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#NotAngryAB proves that scare tactics have no place in Albertan politics

So it begins: as we head into an election year, politicians and political speakers have already begun priming us for outrage.

A recent Facebook post by former politician and Wildrose Party leader Brian Jean got the ball rolling last Monday. Jean’s post painted a bleak picture of Alberta’s future, claiming that “Canada is broken” and “Albertans are furious.”

However, Jean’s doomsaying hasn’t generated quite the reaction he was going for. #NotAngryAB, a twitter trend in response to Jean’s message, started that same day. Using the hashtag, Albertans have responded to the negativity with a clear message: we aren’t that angry at all, actually. In fact, we love where we come from, and we’re not huge fans of politicians misrepresenting how we feel to further their own agendas.

#NotAngryAB is notable for two reasons: first, it stands as evidence against the “angry Albertan” stereotype. We have, to put it mildly, a bit of a reputation. Often referred to as “the Texas of Canada,” Alberta is widely considered to be a province of intolerance-fuelled conservatism. To much of the country, we’re a bunch of angry, truck-driving rednecks who get off on the scent of petroleum and hate anyone who might be different from us.

There is, of course, some truth to these caricatures, but they fail to tell the whole story. #NotAngryAB demonstrates that Albertans care about our province, our country, and each other. Albertans have expressed appreciation for the natural beauty of our parks, the love and support of our local communities, and our ability to make our livelihoods here. In an age of polarization and anger, seeing Albertans from across the province tweeting about what they love about Alberta is a long overdue breath of fresh air.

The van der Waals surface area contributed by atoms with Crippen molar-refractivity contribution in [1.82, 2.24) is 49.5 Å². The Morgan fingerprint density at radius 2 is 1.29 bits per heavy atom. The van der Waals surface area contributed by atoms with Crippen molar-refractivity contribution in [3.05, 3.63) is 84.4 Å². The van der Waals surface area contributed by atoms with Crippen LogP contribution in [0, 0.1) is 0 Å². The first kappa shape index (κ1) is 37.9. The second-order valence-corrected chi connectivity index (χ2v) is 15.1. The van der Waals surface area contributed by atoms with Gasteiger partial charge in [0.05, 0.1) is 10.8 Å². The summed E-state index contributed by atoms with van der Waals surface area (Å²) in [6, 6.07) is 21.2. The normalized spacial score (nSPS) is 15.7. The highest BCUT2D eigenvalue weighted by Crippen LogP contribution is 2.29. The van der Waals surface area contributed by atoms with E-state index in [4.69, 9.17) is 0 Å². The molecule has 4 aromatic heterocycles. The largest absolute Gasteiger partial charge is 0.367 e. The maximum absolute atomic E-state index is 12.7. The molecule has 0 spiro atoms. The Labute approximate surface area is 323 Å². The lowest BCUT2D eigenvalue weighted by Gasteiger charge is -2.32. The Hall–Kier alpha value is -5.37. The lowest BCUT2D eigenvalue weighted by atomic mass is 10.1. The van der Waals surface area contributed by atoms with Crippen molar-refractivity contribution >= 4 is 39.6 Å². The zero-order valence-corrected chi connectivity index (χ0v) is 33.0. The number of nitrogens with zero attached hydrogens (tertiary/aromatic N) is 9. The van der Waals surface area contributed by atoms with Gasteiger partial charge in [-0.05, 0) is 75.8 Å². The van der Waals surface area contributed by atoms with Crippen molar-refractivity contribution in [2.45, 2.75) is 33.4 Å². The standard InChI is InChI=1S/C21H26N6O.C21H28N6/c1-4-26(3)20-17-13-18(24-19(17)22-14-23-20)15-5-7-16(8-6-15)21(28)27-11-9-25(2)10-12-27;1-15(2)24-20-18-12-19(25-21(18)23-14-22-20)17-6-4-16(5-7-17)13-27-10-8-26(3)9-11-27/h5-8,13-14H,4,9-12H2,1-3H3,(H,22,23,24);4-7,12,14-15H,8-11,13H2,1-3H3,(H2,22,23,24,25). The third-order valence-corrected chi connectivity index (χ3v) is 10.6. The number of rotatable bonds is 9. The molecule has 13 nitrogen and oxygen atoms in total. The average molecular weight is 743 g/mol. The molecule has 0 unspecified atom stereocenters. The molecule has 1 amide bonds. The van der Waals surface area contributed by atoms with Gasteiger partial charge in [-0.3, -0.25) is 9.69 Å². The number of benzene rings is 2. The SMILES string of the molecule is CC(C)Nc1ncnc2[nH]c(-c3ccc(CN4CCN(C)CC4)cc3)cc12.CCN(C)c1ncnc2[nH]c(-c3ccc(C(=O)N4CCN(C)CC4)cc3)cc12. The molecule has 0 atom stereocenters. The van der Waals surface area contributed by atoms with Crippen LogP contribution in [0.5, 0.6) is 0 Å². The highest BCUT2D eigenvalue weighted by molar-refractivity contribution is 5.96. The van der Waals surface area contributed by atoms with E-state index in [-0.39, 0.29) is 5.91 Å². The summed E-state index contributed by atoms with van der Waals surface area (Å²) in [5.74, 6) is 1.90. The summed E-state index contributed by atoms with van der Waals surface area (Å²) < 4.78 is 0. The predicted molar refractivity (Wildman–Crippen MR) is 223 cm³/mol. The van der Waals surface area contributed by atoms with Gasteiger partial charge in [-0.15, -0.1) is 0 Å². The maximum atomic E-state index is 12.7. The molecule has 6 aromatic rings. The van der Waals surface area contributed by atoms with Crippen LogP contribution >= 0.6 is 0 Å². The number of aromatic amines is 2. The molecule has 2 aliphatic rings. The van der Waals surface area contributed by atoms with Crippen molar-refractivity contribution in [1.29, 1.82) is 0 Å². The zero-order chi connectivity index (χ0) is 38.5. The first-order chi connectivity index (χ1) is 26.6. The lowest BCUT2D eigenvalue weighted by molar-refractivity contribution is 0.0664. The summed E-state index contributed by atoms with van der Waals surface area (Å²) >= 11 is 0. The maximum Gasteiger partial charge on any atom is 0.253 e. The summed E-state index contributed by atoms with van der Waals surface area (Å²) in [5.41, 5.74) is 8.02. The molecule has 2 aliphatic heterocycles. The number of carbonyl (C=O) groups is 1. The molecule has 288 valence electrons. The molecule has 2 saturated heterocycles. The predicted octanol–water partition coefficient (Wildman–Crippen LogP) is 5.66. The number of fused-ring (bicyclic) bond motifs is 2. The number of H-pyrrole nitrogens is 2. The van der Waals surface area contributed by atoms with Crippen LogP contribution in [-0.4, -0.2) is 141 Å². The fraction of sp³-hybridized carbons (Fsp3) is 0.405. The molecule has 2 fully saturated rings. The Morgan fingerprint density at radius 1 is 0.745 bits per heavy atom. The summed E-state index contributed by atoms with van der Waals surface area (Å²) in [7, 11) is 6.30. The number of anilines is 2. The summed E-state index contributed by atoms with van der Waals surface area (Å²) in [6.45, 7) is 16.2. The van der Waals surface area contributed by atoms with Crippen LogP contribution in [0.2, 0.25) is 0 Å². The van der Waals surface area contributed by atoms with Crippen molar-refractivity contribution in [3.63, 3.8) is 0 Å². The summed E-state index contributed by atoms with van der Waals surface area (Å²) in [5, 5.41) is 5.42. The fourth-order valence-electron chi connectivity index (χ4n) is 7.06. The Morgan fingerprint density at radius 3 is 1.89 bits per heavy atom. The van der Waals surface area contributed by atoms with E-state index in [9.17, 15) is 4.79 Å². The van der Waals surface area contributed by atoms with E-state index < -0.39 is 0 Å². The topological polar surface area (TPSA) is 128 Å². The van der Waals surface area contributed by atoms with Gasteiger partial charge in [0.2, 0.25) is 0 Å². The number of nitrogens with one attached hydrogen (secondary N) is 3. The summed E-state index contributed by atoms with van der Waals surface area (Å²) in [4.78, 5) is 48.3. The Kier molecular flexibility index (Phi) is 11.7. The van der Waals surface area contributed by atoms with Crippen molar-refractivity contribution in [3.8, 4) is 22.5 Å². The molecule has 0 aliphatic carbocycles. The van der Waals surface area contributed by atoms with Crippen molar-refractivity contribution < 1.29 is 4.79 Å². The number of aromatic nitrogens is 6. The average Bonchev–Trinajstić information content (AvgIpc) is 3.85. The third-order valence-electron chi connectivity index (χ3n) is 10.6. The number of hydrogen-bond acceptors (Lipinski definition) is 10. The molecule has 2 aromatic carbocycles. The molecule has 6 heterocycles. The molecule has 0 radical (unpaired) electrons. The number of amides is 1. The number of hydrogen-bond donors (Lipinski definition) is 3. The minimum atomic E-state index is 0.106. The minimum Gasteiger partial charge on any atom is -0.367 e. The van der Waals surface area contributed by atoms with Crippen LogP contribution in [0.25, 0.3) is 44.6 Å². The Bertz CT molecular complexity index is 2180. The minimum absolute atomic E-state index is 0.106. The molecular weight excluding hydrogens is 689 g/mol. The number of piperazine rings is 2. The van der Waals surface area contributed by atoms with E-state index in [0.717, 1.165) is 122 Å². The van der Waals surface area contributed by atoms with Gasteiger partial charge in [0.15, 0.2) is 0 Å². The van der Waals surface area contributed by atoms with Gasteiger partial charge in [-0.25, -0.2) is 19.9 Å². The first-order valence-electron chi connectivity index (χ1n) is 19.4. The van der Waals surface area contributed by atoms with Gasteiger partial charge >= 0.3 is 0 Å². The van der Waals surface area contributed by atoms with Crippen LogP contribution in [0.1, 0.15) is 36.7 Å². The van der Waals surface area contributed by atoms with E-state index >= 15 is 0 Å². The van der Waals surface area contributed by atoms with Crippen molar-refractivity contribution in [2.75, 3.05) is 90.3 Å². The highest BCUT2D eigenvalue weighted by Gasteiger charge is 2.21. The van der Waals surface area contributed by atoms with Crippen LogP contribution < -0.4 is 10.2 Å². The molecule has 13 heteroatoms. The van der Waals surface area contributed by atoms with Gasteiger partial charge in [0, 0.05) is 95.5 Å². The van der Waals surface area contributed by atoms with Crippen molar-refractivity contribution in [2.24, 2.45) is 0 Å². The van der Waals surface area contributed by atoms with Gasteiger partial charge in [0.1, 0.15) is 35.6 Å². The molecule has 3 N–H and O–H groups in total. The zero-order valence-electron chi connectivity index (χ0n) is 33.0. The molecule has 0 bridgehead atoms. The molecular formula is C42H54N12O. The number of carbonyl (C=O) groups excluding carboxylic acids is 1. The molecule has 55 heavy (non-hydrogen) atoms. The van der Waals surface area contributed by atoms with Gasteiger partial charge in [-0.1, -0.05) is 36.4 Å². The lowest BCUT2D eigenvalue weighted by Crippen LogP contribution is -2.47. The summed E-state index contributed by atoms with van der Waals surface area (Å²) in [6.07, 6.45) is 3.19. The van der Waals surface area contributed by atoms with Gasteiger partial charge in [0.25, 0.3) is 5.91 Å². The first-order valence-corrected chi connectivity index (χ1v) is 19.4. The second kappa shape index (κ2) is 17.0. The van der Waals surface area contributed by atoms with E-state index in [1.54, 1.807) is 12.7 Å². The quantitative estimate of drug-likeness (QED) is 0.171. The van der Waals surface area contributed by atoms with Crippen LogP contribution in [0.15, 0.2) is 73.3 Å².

But the second — and far more significant — reason to pay attention to #NotAngryAB is the tone it sets for this coming election year. Jean’s post wasn’t completely inaccurate. Underneath Alberta’s political landscape lies a simmering volcano of resentment. Resentment towards Ottawa, for failing to get pipelines built fast enough; resentment towards the NDP, for controversial moves like the carbon tax and its GSA policy; and resentment towards fellow voters, for having opinions and values that we fail to understand.

If there’s one thing political figures love, especially when they aren’t governing, it’s using that resentment. Jean’s post pits Alberta against the rest of our country, calling our relationship with the rest of Canada a “troubled marriage,” as if the rest of Canada is presenting a united front against Alberta we’ll have to fight against. This rhetoric is supposed to make Albertans feel like Canada’s underdogs, severely disadvantaged in the face of great adversity.

This is scare tactics, plain and simple. This is the kind of rhetoric designed to build frustration against the rest of Canada until we erupt. Our political conversations cannot be based in a persecution complex if we’re going to get anywhere.

Canada is not broken. It’s far from perfect and its problems need attention and care, but to claim that Albertans see our country as a sinking ship from is nothing short of hyperbole. As we listen to politicians make their case about the best course of action for our province, we need to retain a healthy skepticism of everything we hear from them, even if we agree with them. No matter what, we cannot let them put words in our mouths.

Christine McManus

Christine McManus is a third year psychology, sociology and English student. When she's not writing articles, she likes going to choir rehearsal, drinking way too much tea, and snuggling with her cat, Scotty.

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